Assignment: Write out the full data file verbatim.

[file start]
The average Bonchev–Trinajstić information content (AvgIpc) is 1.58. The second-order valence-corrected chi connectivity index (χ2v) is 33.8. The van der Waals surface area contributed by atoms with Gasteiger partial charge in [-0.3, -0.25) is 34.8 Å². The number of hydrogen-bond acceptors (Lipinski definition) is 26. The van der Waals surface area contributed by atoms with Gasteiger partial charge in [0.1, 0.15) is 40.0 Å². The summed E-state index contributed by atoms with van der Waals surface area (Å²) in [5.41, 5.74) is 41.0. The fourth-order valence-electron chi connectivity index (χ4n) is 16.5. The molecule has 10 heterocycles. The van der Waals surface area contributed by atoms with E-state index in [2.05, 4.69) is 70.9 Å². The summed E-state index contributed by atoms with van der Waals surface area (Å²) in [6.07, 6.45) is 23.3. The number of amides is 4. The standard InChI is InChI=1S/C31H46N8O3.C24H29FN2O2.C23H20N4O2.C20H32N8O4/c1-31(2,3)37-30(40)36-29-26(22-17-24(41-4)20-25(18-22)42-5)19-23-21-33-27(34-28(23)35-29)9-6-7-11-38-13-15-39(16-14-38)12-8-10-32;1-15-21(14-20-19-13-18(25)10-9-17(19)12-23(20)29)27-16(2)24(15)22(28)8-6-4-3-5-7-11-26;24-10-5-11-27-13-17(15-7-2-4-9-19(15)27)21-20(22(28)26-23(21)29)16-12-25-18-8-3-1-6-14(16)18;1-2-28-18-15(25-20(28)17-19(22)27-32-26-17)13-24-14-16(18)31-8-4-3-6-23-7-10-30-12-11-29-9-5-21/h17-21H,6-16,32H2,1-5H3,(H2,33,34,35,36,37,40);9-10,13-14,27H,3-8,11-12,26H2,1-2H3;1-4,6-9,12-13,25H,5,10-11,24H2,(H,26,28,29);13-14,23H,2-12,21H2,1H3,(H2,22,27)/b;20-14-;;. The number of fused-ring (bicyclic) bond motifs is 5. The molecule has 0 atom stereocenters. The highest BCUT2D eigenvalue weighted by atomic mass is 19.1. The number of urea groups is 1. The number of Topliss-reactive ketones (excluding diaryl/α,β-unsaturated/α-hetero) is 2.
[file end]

The average Bonchev–Trinajstić information content (AvgIpc) is 1.58. The second-order valence-corrected chi connectivity index (χ2v) is 33.8. The van der Waals surface area contributed by atoms with Gasteiger partial charge in [-0.3, -0.25) is 34.8 Å². The number of hydrogen-bond acceptors (Lipinski definition) is 26. The van der Waals surface area contributed by atoms with Gasteiger partial charge in [0.1, 0.15) is 40.0 Å². The summed E-state index contributed by atoms with van der Waals surface area (Å²) in [5.41, 5.74) is 41.0. The fourth-order valence-electron chi connectivity index (χ4n) is 16.5. The molecule has 10 heterocycles. The van der Waals surface area contributed by atoms with E-state index in [2.05, 4.69) is 70.9 Å². The summed E-state index contributed by atoms with van der Waals surface area (Å²) in [6.07, 6.45) is 23.3. The number of amides is 4. The standard InChI is InChI=1S/C31H46N8O3.C24H29FN2O2.C23H20N4O2.C20H32N8O4/c1-31(2,3)37-30(40)36-29-26(22-17-24(41-4)20-25(18-22)42-5)19-23-21-33-27(34-28(23)35-29)9-6-7-11-38-13-15-39(16-14-38)12-8-10-32;1-15-21(14-20-19-13-18(25)10-9-17(19)12-23(20)29)27-16(2)24(15)22(28)8-6-4-3-5-7-11-26;24-10-5-11-27-13-17(15-7-2-4-9-19(15)27)21-20(22(28)26-23(21)29)16-12-25-18-8-3-1-6-14(16)18;1-2-28-18-15(25-20(28)17-19(22)27-32-26-17)13-24-14-16(18)31-8-4-3-6-23-7-10-30-12-11-29-9-5-21/h17-21H,6-16,32H2,1-5H3,(H2,33,34,35,36,37,40);9-10,13-14,27H,3-8,11-12,26H2,1-2H3;1-4,6-9,12-13,25H,5,10-11,24H2,(H,26,28,29);13-14,23H,2-12,21H2,1H3,(H2,22,27)/b;20-14-;;. The number of fused-ring (bicyclic) bond motifs is 5. The molecule has 0 atom stereocenters. The highest BCUT2D eigenvalue weighted by atomic mass is 19.1. The number of urea groups is 1. The number of Topliss-reactive ketones (excluding diaryl/α,β-unsaturated/α-hetero) is 2.